Gold Barriers: Vietnams Borrows from FDR in 1933

Borrowing a page in the history books from the United States in 1933, the Vietnamese Communist authorities suspended all gold imports in June. This marks the first time a Southeast Asian country has barred gold imports amid skyrocketing inflation, soaring interest rates and an overvalued currency – the Vietnamese dong.

Seventy-five years ago, the United States under Franklin Delano Roosevelt (FDR), legislated Executive Order number 6102, confiscating all privately held gold in the United States on April 5, 1933. Unlike FDR’s edict, however, Vietnamese can still hold or own physical gold.

This shocking development, revealed to me by my good friend in Zurich – Robert Vrijhof of WHPV – depicts a new trend among emerging market economies to stop gold hoarding as local inflation transitions into Weimar Germany-style double-digit or possibly, triple-digit consumer prices.

Asian Inflation Out of Control

It comes as no surprise that another dollar-linked or semi-pegged currency has collapsed vis-à-vis gold. Gold prices are rising against all currencies since 2005, including the euro.

Spot gold prices have averaged $910 an ounce in 2008 compared to $659 twelve months ago. From an average price of $295 an ounce in 1998, gold prices have gained a cumulative 214%. But compared to its peak in January 1980 at $850 an ounce, spot prices are up just 8.8%.

As Asian inflation continues to soar in 2008 hitting a 9 ½ year high averaging 7.5% in April, dollar-pegged currencies are coming undone. Other peripheral currencies in the region that follow the Federal Reserve’s monetary policy are also under threat as inflationary pressures soar. This phenomenon is also occurring through the Gulf region where dollar-pegged units are unraveling amid rising inflation.

Vietnam’s Biggest Challenge: Wrestling 27% Inflation

Introduced in 1978, the Vietnamese dong is another project in fiat money gone wrong. Inflation is now clearly out of control, soaring 27% over the last 12 months through June and still accelerating as crude oil and other commodities prices continue to hit new highs. The dong, down just 3.7% this year versus the dollar, remains severely overvalued and has recently breached its government-imposed trading band.

The Vietnamese economy, which I visited in 2007, is severely overheating; a natural consequence of strong economic growth is inflation and high interest rates. And high rates and inflation threaten financial assets like equities. The VIN Index, the country’s largest stock-exchange in Ho Chi Minh City, has collapsed more than 60% since hitting an all-time high last year and real estate prices are now in a downtrend following a big boom since 2005.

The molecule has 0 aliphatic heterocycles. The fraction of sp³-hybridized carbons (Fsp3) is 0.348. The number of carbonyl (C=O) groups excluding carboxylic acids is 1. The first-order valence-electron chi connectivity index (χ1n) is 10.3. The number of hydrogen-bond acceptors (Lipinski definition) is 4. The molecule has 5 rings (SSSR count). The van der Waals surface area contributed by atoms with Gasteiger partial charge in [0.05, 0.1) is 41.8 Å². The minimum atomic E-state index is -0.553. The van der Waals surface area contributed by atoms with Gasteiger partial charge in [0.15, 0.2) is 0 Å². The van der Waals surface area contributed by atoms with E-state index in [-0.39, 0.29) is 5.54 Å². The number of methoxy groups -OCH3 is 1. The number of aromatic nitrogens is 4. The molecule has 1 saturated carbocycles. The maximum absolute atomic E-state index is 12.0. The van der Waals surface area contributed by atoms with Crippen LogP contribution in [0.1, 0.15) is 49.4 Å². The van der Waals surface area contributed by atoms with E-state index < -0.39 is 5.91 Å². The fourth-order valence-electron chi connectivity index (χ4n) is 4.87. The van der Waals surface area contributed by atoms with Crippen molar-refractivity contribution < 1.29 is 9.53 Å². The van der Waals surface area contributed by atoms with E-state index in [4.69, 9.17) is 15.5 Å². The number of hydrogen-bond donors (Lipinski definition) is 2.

The Vietnamese economic miracle, averaging a stunning 7.3% GDP (gross domestic product) growth rate this decade, now risks coming undone if the State Bank of Vietnam fails to thwart surging consumer prices.

The World’s #1 Gold Importer

The Vietnamese government’s decision to ban gold imports follows an unprecedented surge in ownership whereby locals have lunged into gold bullion, surpassing India and China as the world’s largest source of demand. Gold production is already approaching net supply deficit as South Africa and Australia continue to struggle to bring new supply to the market this decade.

Demand destruction, the code-word for declining consumption as prices for a commodity rise exponentially, has not occurred in Vietnam. Fabrication demand has fallen sharply in India as gold prices raced through $750 an ounce last fall; but despite a surging price since last August, the Vietnamese continue to absorb imports at a record clip – until now.

According to the World Gold Council, Vietnam’s first quarter gold imports were 36.8 tons – up 71% from the first quarter in 2007. And 31.5 tons of that total supply, or 86%, was purchased as investment gold for protecting one’s wealth against rising inflation and a weak currency.

Since June, the Vietnamese can no longer buy gold. Officially, the government claims this new policy is to temper booming imports, which resulted in a record trade deficit for the first half of 2008. First-half imports surged 64% to $45 billion dollars while exports had risen only 27%, or $28.6 billion dollars. Yet the value of gold imports prior to the June suspension was $1.7 billion dollars, 3.8% of total imports. That’s hardly a dent compared to heavy industrial machinery and machine tool imports used for manufacturing and suggests the government is targeting gold in an effort to thwart demand.

Thus far, the Vietnamese Communist government has not confiscated gold ownership. FDR made gold ownership illegal in the 1930s as the United States suffered a devastating deflation until WW II. The U.S. also revalued gold to $35 an ounce during this period.

If Vietnam continues to lose control of inflation, and possibly, the economy, gold confiscation becomes a real possibility in a country with a short history of fiat money.

All paper money, including the euro, the yen and even the resource currencies, continue to buy less gold compared to just three years ago. I imagine gold prices will benefit enormously from the new global inflation spike the latter half of this decade and break its inflation-adjusted high of $2,200 an ounce in 1980.

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